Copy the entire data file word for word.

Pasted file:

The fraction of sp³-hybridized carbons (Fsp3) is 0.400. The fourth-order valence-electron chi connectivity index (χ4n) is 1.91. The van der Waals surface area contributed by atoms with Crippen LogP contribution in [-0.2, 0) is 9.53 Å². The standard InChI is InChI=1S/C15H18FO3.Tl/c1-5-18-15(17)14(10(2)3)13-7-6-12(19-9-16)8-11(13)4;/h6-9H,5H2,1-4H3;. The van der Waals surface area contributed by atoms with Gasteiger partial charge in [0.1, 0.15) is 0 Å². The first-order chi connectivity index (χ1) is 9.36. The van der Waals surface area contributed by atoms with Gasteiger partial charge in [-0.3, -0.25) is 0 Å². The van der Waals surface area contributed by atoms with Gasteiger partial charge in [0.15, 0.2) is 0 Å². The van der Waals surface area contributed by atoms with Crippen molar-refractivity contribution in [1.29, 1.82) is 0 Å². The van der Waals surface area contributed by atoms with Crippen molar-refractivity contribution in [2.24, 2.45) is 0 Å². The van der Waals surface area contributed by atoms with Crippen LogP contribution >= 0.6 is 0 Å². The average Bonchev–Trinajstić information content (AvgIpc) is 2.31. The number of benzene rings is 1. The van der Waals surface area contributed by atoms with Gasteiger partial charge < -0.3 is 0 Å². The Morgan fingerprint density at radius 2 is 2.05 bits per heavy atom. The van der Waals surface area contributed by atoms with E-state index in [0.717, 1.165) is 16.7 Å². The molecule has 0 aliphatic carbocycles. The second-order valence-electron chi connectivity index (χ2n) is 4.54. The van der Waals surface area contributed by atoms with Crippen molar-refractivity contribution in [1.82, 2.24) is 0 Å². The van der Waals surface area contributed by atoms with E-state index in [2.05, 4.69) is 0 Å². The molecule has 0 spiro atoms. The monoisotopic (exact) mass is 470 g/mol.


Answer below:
The fraction of sp³-hybridized carbons (Fsp3) is 0.400. The fourth-order valence-electron chi connectivity index (χ4n) is 1.91. The van der Waals surface area contributed by atoms with Crippen LogP contribution in [-0.2, 0) is 9.53 Å². The standard InChI is InChI=1S/C15H18FO3.Tl/c1-5-18-15(17)14(10(2)3)13-7-6-12(19-9-16)8-11(13)4;/h6-9H,5H2,1-4H3;. The van der Waals surface area contributed by atoms with Gasteiger partial charge in [0.1, 0.15) is 0 Å². The first-order chi connectivity index (χ1) is 9.36. The van der Waals surface area contributed by atoms with Gasteiger partial charge in [-0.3, -0.25) is 0 Å². The van der Waals surface area contributed by atoms with Gasteiger partial charge in [0.15, 0.2) is 0 Å². The van der Waals surface area contributed by atoms with Crippen molar-refractivity contribution in [1.29, 1.82) is 0 Å². The van der Waals surface area contributed by atoms with Crippen molar-refractivity contribution in [2.24, 2.45) is 0 Å². The van der Waals surface area contributed by atoms with Crippen LogP contribution >= 0.6 is 0 Å². The average Bonchev–Trinajstić information content (AvgIpc) is 2.31. The number of benzene rings is 1. The van der Waals surface area contributed by atoms with Gasteiger partial charge < -0.3 is 0 Å². The Morgan fingerprint density at radius 2 is 2.05 bits per heavy atom. The van der Waals surface area contributed by atoms with E-state index in [0.717, 1.165) is 16.7 Å². The molecule has 0 aliphatic carbocycles. The second-order valence-electron chi connectivity index (χ2n) is 4.54. The van der Waals surface area contributed by atoms with Crippen molar-refractivity contribution in [1.82, 2.24) is 0 Å². The van der Waals surface area contributed by atoms with E-state index in [2.05, 4.69) is 0 Å². The molecule has 0 spiro atoms. The monoisotopic (exact) mass is 470 g/mol.